How About You stillHow About You is one of those films where, I con­fess, my taste and the taste of main­stream New Zealanders diverges some­what. Ellie, played by Hayley Atwell (star of the unne­ces­sar­ily forth­com­ing new ver­sion of Brideshead Revisited), is forced by cir­cum­stance to help her sis­ter care for a group of unruly cli­ents (a dream cast includ­ing Vanessa Redgrave, Brenda Fricker and Joss Ackland) in an Irish eld­erly res­id­en­tial home so beau­ti­ful it makes Malvina Major look like Alcatraz. Left alone with them at Christmas, she man­ages to trans­form all of them into saintly par­agons of matur­ity via alco­hol and non-prescribed drugs. I barely tol­er­ated this but if you are over 70 you might get a kick out of it – the people behind me who talked all the way through cer­tainly did.

Human Rights Film Festival posterThe Human Rights Film Festival kicks off it’s 2008 sea­son at the Paramount on Thursday even­ing. While most of these films don’t really qual­i­fy as cinema per se, this is still an import­ant oppor­tun­ity to see the world as it is abso­lutely not por­trayed through the com­mer­cial media. Highlights for me include Occupation 101, a crystal-clear exam­in­a­tion of the real­ity of life in occu­pied Palestine, and Now The People Have Awoken, anoth­er per­spect­ive on Chavez’s Venezuela which will be of par­tic­u­lar interest if you have seen Pilger’s War on Democracy. There are sev­en short­er items on the pro­gramme too: I’m look­ing for­ward to see­ing Bowling for Zimbabwe about a young boy who needs a crick­et­ing schol­ar­ship in order to escape the man-made atro­city of Mugabe’s grind­ing poverty.

Printed in Wellington’s Capital Times on Wednesday 7 May, 2008.

Notes on screen­ing con­di­tions: I already men­tioned how good I’m Not There. soun­ded at the Paramount dur­ing the Showcase. I don’t know wheth­er it is the shape of the room or the PA speak­ers behind the screen but music cinema has always soun­ded sen­sa­tion­al in there. Iron Man was, like Transformers last year, at a busy pub­lic screen­ing at the Embassy which looked and soun­ded great. Standing ova­tion from a few fan­boys, too. Made of Honour looked per­fectly accept­able at the Empire. I am not allowed to tell you where I saw Dan in Real Life as they made me sign an NDA before they would let me in there. No shit! But it was amaz­ing. The print had seen bet­ter days but had been giv­en a spruce up by our hosts. How About You was ruined by it being a not very good film but the incess­ant talk­ing by the old bid­dies behind me and the annoy­ing hair in the gate fin­ished me off. Penthouse.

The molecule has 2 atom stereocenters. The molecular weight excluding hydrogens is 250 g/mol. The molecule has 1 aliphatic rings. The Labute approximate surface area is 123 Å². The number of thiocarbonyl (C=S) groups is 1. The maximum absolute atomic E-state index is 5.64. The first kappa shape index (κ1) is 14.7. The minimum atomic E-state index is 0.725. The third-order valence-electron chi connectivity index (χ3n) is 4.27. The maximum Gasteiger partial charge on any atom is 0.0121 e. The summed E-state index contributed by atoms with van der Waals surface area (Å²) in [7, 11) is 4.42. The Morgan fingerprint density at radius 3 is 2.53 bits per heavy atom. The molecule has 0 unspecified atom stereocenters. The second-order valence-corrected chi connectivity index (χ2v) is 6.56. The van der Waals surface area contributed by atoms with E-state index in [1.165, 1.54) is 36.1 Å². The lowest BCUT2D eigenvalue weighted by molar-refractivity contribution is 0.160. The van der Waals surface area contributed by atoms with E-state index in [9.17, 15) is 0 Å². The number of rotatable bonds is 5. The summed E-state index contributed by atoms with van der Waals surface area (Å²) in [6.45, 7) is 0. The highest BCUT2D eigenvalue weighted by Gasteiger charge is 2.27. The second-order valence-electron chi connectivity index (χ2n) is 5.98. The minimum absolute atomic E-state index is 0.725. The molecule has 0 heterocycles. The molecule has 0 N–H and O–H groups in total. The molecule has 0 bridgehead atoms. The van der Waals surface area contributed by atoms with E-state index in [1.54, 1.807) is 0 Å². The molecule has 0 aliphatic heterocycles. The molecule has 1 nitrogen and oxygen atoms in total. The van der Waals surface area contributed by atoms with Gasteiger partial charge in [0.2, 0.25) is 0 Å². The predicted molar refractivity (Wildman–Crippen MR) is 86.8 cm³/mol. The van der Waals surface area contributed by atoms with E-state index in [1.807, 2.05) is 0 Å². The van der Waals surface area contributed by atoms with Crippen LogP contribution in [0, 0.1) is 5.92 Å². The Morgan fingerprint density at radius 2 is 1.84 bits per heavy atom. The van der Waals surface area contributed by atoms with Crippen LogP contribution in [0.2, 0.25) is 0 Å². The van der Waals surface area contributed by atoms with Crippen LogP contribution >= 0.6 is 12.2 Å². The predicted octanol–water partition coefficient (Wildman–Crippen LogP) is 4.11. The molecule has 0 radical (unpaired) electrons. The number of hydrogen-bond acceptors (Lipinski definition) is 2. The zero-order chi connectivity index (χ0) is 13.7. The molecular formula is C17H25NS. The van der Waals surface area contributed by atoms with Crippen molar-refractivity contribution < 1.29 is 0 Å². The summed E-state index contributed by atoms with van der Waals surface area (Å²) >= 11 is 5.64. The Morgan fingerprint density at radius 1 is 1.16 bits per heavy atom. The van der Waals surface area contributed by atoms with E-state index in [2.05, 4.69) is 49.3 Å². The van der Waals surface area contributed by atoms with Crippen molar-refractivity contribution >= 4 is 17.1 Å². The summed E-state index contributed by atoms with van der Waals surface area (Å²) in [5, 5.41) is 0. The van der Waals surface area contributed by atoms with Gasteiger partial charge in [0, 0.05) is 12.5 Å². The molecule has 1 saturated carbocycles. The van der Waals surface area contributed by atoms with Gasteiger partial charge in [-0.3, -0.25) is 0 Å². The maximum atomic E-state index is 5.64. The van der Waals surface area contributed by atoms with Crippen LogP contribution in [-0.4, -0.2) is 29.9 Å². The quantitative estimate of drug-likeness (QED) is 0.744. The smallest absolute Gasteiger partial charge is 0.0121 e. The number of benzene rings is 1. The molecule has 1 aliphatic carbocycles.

Review: The Golden Compass, Enchanted, Alvin and the Chipmunks, The Water Horse, National Treasure- Book of Secrets, I Am Legend, Sweet Land, The Kite Runner, Priceless and The Darjeeling Limited

By Cinema and Reviews

The Golden Compass posterKeen-eyed read­ers will remem­ber that a year ago I nom­in­ated The Golden Compass as my most-eagerly-awaited title of 2007. So, how did it pan out? I’m one of those who con­sider Philip Pulman’s His Dark Materials books to be the most import­ant works of fic­tion pro­duced in the last 20 years and I was sur­prised at how closely the film fol­lowed Book One (“Northern Lights”), pos­sibly to it’s det­ri­ment. I was wor­ried that a film with much expos­i­tion and detailed scene-setting might prove unwatch­able but my com­pan­ion (unfa­mil­i­ar with the books) found it thrill­ing where­as I found it hard to let myself go and relax into it – maybe second time around.

Enchanted poster Disney’s Enchanted saw Amy Adams reprise her Oscar-nominated wide-eyed naïf from Junebug. Unfortunately, as Princess Giselle from the anim­ated king­dom of Andalasia, she couldn’t over­come the col­lect­ive bland­ness of James Marsden as fictional-world love interest or Patrick Dempsey as real-world love interest; diver­sions were provided by Timothy Spall and the first of sev­er­al anim­ated chip­munks to land this Christmas.